Loading ...
Sorry, an error occurred while loading the content.

Re: [comets-ml] Re: C/2005 P3 (SWAN)..&..Venus

Expand Messages
  • Rodney Austin
    Hi Piotr and Don, Thanks for your comments which have been very useful with this little curiosity. NGC 1841 is the most southern globular @ -84, and it was
    Message 1 of 8 , Aug 31, 2005
    • 0 Attachment
      Hi Piotr and Don,
      Thanks for your comments which have been very
      useful with this little curiosity. NGC 1841 is the most southern
      globular @ -84, and it was interesting to actually pick it up.
      Certainly it looked exactly like my last beast and about the same mag.
      Tirion also gives it a diameter of 2', whereas I could detect it out
      about 5' in the early hours of this morning. Again an effect of visual
      observing compared to those old 'blue' plates of long ago. It was
      particularly the wide difference in quoted mags that got me a bit
      startled. Normally I have found globulars at least are reasonably
      consistent. Planetaries are a different order of nuisance value. I
      write as a comet-hunter of course.
      I must complain about the weather more often. I got two mornings in a
      row, and tonight looks even better at this point.
      Cheers
      Rod

      On 9/1/05, tricks46 <Tricks46@...> wrote:
      > --- In comets-ml@yahoogroups.com, DonM353259@a... wrote:
      > > Greetings Rodney;
      > >
      > > Over the years I have learned that the published magnitude for
      > galaxies and
      > > other nebulae are often fainter than what they seem to be through
      > the
      > > telescope. The published magnitudes are sometimes related to
      > photographic guesses.
      > >
      > > Meanwhile, us comet hunters and comet observers are used to "total
      > > integrated magnitude", that is, the brightness of the comet is
      > equal to a star of the
      > > same brightness out of focus. Therefore, I have been saying for
      > some time
      > > that a comet of mag. 11.0, for example, is fainter than a galaxy
      > of magnitude
      > > 11.0!
      > >
      > > As an example, how many amateur astronomers went out to see
      > Periodic Comet
      > > Tempel 1 at magnitude 10.4 last July 3 only to not be able to find
      > it at all?
      > > And they were using telescopes that "see" galaxies to magnitude 12
      > or 13.
      > >
      > > There is another effect that occurs too while comet hunting that I
      > believe
      > > has to do with the degree of condensation of the object, usually a
      > galaxy. I
      > > have sometimes found some faint galaxies as I approach twilight and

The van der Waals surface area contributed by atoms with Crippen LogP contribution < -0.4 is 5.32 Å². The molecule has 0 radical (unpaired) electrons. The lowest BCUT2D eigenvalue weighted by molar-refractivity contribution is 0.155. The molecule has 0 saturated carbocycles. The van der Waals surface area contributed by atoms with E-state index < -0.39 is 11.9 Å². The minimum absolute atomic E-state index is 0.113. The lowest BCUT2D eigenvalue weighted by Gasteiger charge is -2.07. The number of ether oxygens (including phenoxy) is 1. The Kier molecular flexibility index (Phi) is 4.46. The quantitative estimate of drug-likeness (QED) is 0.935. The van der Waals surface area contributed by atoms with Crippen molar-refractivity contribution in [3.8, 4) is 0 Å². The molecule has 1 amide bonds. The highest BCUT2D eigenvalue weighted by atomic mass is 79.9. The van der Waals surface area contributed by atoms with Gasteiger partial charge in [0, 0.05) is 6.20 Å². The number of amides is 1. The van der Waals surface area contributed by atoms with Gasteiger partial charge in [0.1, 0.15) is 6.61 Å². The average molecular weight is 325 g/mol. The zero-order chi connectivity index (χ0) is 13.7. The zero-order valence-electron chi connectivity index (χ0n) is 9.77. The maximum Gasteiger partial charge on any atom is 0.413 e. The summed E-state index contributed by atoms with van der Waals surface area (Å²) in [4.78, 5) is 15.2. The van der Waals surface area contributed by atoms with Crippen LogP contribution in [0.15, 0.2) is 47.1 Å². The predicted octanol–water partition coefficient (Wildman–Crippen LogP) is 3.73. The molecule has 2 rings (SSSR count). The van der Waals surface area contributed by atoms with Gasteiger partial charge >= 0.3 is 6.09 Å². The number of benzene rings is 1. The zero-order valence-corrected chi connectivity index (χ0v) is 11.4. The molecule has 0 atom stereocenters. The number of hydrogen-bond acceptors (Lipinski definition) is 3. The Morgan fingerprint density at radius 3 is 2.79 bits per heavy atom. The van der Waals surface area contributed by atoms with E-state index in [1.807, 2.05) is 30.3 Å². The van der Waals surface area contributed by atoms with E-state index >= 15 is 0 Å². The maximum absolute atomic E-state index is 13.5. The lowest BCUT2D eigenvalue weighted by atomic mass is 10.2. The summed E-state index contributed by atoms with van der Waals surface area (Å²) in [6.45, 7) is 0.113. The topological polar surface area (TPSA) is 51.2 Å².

> am getting
      > > near the horizon. These objects have a brighter core than outer
      > portions
      > > (most do!), and I suspect the eye picks up the core, then begins to
      > notice
      > > (through adverted vision) the outer portions, at that point you
      > recognize they
      > > object as a fuzzy.
      > >
      > > Finally, I have found that eye, sky and telescope determine how
      > faint a
      > > fuzzy one can see, perhaps the importance of them is in that order.
      > >
      > > Take care.
      > >
      > > Don Machholz
      > > Colfax, CA.
      > >
      > > P.S. I notice that Comet Swan passed near Venus. I'm not surprised
      > it was
      > > missed, it is difficult to see much near the bright Venus, which is
      > usually
      > > seen only in twilight. Moreover, we do not know how bright the
      > comet was prior
      > > to discovery, some comets brighten rapidly (turn on quickly) prior
      > to
      > > perihelion.
      > >
      > >
      > > [Non-text portions of this message have been removed]
      >
      > Thanks Don! Good to see your post. Thanks, Mike H.
      >
      >
      >
      >
      >
      > NOTICE: Material quoted or re-posted from the Comets Mailing List should be
      > indicated by:
      >
      > Comets Mailing List [date]
      > http://www.yahoogroups.com/group/comets-ml
      >
      >
      > ________________________________
      > YAHOO! GROUPS LINKS
      >
      > Visit your group "comets-ml" on the web.
      >
      > To unsubscribe from this group, send an email to:
      > comets-ml-unsubscribe@yahoogroups.com
      >
      > Your use of Yahoo! Groups is subject to the Yahoo! Terms of Service.
      > To unsubscribe from this group, send an email to:
      > comets-ml-unsubscribe@yahoogroups.com
      >
      > Your use of Yahoo! Groups is subject to the Yahoo! Terms of Service.
      > Your use of Yahoo! Groups is subject to the Yahoo! Terms of Service.
      > ________________________________
      >
    Your message has been successfully submitted and would be delivered to recipients shortly.